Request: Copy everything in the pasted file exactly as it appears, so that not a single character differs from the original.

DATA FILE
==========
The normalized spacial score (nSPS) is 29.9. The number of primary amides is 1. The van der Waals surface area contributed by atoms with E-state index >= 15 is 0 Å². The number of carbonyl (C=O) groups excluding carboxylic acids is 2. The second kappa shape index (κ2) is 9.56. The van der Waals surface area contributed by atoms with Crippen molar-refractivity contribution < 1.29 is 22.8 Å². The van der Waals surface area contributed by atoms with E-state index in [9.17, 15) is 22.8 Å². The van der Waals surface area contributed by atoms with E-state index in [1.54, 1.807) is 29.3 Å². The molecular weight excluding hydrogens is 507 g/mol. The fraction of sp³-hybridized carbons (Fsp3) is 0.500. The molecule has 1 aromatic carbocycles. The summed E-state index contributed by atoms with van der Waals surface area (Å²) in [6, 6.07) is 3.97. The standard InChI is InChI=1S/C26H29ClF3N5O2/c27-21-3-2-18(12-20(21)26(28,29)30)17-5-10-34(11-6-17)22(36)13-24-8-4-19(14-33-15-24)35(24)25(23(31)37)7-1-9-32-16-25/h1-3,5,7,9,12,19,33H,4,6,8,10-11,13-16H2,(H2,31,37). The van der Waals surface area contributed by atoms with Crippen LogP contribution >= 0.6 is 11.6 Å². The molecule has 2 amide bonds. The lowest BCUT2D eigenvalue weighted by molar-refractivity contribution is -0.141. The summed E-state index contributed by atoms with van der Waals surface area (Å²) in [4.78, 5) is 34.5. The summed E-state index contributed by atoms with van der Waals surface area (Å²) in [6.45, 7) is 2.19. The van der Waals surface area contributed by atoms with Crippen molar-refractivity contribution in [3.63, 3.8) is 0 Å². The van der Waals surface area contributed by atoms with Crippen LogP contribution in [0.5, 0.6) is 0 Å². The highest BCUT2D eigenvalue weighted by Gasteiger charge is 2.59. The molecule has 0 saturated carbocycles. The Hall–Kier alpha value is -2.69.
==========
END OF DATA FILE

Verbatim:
The normalized spacial score (nSPS) is 29.9. The number of primary amides is 1. The van der Waals surface area contributed by atoms with E-state index >= 15 is 0 Å². The number of carbonyl (C=O) groups excluding carboxylic acids is 2. The second kappa shape index (κ2) is 9.56. The van der Waals surface area contributed by atoms with Crippen molar-refractivity contribution < 1.29 is 22.8 Å². The van der Waals surface area contributed by atoms with E-state index in [9.17, 15) is 22.8 Å². The van der Waals surface area contributed by atoms with E-state index in [1.54, 1.807) is 29.3 Å². The molecular weight excluding hydrogens is 507 g/mol. The fraction of sp³-hybridized carbons (Fsp3) is 0.500. The molecule has 1 aromatic carbocycles. The summed E-state index contributed by atoms with van der Waals surface area (Å²) in [6, 6.07) is 3.97. The standard InChI is InChI=1S/C26H29ClF3N5O2/c27-21-3-2-18(12-20(21)26(28,29)30)17-5-10-34(11-6-17)22(36)13-24-8-4-19(14-33-15-24)35(24)25(23(31)37)7-1-9-32-16-25/h1-3,5,7,9,12,19,33H,4,6,8,10-11,13-16H2,(H2,31,37). The van der Waals surface area contributed by atoms with Crippen LogP contribution >= 0.6 is 11.6 Å². The molecule has 2 amide bonds. The lowest BCUT2D eigenvalue weighted by molar-refractivity contribution is -0.141. The summed E-state index contributed by atoms with van der Waals surface area (Å²) in [4.78, 5) is 34.5. The summed E-state index contributed by atoms with van der Waals surface area (Å²) in [6.45, 7) is 2.19. The van der Waals surface area contributed by atoms with Crippen molar-refractivity contribution in [3.63, 3.8) is 0 Å². The van der Waals surface area contributed by atoms with Crippen LogP contribution in [0.5, 0.6) is 0 Å². The highest BCUT2D eigenvalue weighted by Gasteiger charge is 2.59. The molecule has 0 saturated carbocycles. The Hall–Kier alpha value is -2.69.